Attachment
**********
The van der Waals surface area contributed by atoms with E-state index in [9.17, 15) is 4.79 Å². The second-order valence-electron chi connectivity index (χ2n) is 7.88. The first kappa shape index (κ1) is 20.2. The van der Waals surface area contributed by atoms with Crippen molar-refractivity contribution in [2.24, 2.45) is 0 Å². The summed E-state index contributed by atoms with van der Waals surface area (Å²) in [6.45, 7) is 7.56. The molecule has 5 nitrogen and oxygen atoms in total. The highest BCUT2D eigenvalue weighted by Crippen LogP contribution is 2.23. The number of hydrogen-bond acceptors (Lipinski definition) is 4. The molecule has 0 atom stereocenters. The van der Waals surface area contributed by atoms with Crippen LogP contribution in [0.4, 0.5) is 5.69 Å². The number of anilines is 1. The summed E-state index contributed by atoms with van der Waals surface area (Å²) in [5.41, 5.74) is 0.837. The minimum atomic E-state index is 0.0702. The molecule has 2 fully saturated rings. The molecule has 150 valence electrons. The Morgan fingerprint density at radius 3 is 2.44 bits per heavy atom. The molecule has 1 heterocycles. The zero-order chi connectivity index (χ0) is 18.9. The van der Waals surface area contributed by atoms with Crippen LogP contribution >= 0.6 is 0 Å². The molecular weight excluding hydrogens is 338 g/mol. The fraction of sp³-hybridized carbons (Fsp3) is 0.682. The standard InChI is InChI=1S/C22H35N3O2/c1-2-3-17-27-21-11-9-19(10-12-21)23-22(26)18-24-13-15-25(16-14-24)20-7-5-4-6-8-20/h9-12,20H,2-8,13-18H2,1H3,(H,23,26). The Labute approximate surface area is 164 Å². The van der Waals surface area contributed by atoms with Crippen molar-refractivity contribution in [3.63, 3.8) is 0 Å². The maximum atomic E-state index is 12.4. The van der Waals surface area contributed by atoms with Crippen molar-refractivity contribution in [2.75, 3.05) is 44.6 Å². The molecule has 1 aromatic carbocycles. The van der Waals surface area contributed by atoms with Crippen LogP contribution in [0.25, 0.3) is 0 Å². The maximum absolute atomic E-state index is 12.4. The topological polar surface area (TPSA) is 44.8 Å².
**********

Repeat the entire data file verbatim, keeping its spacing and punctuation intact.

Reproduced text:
The van der Waals surface area contributed by atoms with E-state index in [9.17, 15) is 4.79 Å². The second-order valence-electron chi connectivity index (χ2n) is 7.88. The first kappa shape index (κ1) is 20.2. The van der Waals surface area contributed by atoms with Crippen molar-refractivity contribution in [2.24, 2.45) is 0 Å². The summed E-state index contributed by atoms with van der Waals surface area (Å²) in [6.45, 7) is 7.56. The molecule has 5 nitrogen and oxygen atoms in total. The highest BCUT2D eigenvalue weighted by Crippen LogP contribution is 2.23. The number of hydrogen-bond acceptors (Lipinski definition) is 4. The molecule has 0 atom stereocenters. The van der Waals surface area contributed by atoms with Crippen LogP contribution in [0.4, 0.5) is 5.69 Å². The number of anilines is 1. The summed E-state index contributed by atoms with van der Waals surface area (Å²) in [5.41, 5.74) is 0.837. The minimum atomic E-state index is 0.0702. The molecule has 2 fully saturated rings. The molecule has 150 valence electrons. The Morgan fingerprint density at radius 3 is 2.44 bits per heavy atom. The molecule has 1 heterocycles. The zero-order chi connectivity index (χ0) is 18.9. The van der Waals surface area contributed by atoms with Crippen LogP contribution >= 0.6 is 0 Å². The molecular weight excluding hydrogens is 338 g/mol. The fraction of sp³-hybridized carbons (Fsp3) is 0.682. The standard InChI is InChI=1S/C22H35N3O2/c1-2-3-17-27-21-11-9-19(10-12-21)23-22(26)18-24-13-15-25(16-14-24)20-7-5-4-6-8-20/h9-12,20H,2-8,13-18H2,1H3,(H,23,26). The Labute approximate surface area is 164 Å². The van der Waals surface area contributed by atoms with Crippen molar-refractivity contribution in [3.63, 3.8) is 0 Å². The maximum atomic E-state index is 12.4. The van der Waals surface area contributed by atoms with Crippen molar-refractivity contribution in [2.75, 3.05) is 44.6 Å². The molecule has 1 aromatic carbocycles. The van der Waals surface area contributed by atoms with Crippen LogP contribution in [0.25, 0.3) is 0 Å². The maximum absolute atomic E-state index is 12.4. The topological polar surface area (TPSA) is 44.8 Å².